The Adjudicator is wholly funded by a levy on the retailers (which was £2 million for 2016/17). The performance of the GCA, and the scope of her remit, were the subject of a statutory review in 2016. The results released in 2017 resoundingly endorsed the Adjudicator’s performance and the effectiveness of the GCA as a regulatory approach to improving supply chain relations.
Any Canadian grocery code of conduct should be taking advantage of the lessons learned by the UK in its 17 year development of the GSCOP. Specifically, the UK started with a voluntary Code but realized it needed teeth to have any remedial impact. It made the Code mandatory in 2008. It also started with a Code that did not have a designated enforcement authority, but realized that mandatory rules could not effect change without anyone to enforce them. In 2013, it created the office of the GCA to monitor the industry and enforce compliance.
What Canada Needs
Unlike the failed push for regulation in the wake of the 2018 bread price fixing scandal, regulation in the wake of the industry turmoil created by COVID-19 seems overdue.
On the supplier side, food and beverage associations, and dairy processor associations across the country as well as Food and Consumer Products Canada (FCPC) and the Canadian Federation of Independent Grocers (CFIC) have all been outspoken in their support for the development of a code. Retailers have traditionally preferred to maintain their control in the industry but Michael Medline’s recent support of regulation, is a telling sign that even those who benefit most from an unregulated system see the need for change. It looks like the government is finally noticing. When federal, provincial and territorial agriculture ministers met in late November this year, the recent fee hikes imposed by Canada’s main grocery suppliers was on their agenda. As the epidemic continues and the importance of stability in the Canadian grocery supply chain has became a household issue, we may begin to see small moves in the regulation of the industry.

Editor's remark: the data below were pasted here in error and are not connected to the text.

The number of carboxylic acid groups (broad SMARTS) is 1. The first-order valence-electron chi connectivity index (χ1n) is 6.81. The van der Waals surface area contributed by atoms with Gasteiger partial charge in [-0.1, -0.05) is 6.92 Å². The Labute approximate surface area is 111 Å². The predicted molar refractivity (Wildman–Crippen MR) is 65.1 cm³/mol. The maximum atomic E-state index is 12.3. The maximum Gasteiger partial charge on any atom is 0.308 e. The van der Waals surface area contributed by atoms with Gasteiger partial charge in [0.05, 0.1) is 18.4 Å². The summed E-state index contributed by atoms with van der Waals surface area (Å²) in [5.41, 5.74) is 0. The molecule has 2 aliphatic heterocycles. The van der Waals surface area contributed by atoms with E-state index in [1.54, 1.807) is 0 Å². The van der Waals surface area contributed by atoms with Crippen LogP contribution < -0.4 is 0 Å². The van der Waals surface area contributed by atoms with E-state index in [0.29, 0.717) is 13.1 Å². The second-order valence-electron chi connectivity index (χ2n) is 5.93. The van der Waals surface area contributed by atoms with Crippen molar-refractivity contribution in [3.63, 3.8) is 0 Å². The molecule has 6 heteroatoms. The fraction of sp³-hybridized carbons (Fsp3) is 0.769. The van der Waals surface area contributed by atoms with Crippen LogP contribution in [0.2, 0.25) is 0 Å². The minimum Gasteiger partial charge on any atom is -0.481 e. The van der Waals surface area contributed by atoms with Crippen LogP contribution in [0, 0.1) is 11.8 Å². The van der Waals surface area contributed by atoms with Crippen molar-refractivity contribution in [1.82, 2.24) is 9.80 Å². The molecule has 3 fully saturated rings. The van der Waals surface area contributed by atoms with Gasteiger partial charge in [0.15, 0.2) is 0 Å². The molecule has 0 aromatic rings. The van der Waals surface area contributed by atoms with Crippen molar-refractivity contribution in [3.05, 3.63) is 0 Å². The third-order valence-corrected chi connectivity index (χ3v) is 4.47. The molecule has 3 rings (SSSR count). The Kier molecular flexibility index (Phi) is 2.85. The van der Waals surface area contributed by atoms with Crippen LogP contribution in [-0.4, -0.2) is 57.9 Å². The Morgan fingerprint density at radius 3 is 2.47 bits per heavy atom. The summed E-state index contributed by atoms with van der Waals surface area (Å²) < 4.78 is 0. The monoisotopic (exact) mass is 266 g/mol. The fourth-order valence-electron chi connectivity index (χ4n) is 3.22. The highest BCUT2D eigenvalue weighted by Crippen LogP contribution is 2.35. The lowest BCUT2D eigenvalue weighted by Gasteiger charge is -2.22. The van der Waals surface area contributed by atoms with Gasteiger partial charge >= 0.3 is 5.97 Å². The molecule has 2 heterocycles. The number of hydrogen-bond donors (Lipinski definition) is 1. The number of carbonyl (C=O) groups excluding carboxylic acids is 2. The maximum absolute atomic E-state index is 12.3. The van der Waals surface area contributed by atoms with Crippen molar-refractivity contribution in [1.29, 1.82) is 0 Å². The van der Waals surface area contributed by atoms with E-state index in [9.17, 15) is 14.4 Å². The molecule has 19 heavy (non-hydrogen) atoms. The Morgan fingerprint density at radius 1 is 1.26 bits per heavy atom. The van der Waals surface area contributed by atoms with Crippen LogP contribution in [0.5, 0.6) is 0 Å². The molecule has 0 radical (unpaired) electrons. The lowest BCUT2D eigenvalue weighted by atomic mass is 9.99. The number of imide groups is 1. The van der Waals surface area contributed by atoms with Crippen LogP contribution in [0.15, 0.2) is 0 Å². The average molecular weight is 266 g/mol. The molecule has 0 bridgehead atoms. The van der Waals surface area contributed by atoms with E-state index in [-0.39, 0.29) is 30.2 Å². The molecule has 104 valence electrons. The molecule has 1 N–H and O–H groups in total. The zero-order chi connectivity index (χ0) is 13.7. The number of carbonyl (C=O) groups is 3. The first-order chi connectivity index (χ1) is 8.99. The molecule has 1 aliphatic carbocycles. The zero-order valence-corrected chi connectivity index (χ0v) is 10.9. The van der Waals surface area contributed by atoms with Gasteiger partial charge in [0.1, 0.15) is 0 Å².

However, if federal regulation does come to the Canadian grocery industry, we believe it needs to go further then the GSCOP has done. The UK has come far in its revision of the Code. Making the legislation mandatory and creating an enforcement authority were necessary revisions, but the GSCOP is still fundamentally a remedial regime. The Adjudicator punishes bad behaviour after it has already harmed industry stakeholders and, by extension, consumers. What it needs to do is aim to prevent that bad behaviour from occurring in the first place.
The need for a Canadian grocery code of conduct is due, in part, to the Competition Bureau’s failure to respect its own mandate. Under the preamble to the Competition Act, the Competition Bureau is responsible for (1) maintaining and encouraging competition in Canada, (2) expanding opportunities for Canadian participation in world markets while at the same time recognizing the role of foreign competition in Canada, (3) ensuring that small and medium-sized enterprises have an equitable opportunity to participate in the Canadian economy, and (4) providing consumers with competitive prices and product choices.
The Competition Bureau has focused too heavily on impact on consumers to the detriment of all its other mandates. A Canadian grocery code of conduct that is based on the UK’s GSCOP and is remedial in nature, would only continue to serve that singular goal instead of focusing on all of the Bureau’s obligations, and especially its obligations to ensure small and medium sized enterprises have an equitable opportunity to participate in the Canadian economy rather then be driven out of it.
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John Sotos, Sotos LLP
John Sotos is the founding partner of Sotos LLP and a dean of the franchising, licensing and distribution bar. John has been recognized by Chambers Canada, Canadian Legal LEXPERT Directory, Who’s Who Legal, and Best Lawyers in Canada as a leading Canadian franchise law practitioner. John can be reached directly at 416.977.9806 or email@example.com.
Lauren Huxtable, Sotos LLP
Lauren Huxtable is an articling student at Sotos LLP. Lauren joined Sotos after graduating from the Queen’s University Faculty of Law in 2020.
 Department for Business, Energy & Industrial Strategy (UK), Statutory Review of the Groceries Code Adjudicator 2013-2016, July 2017.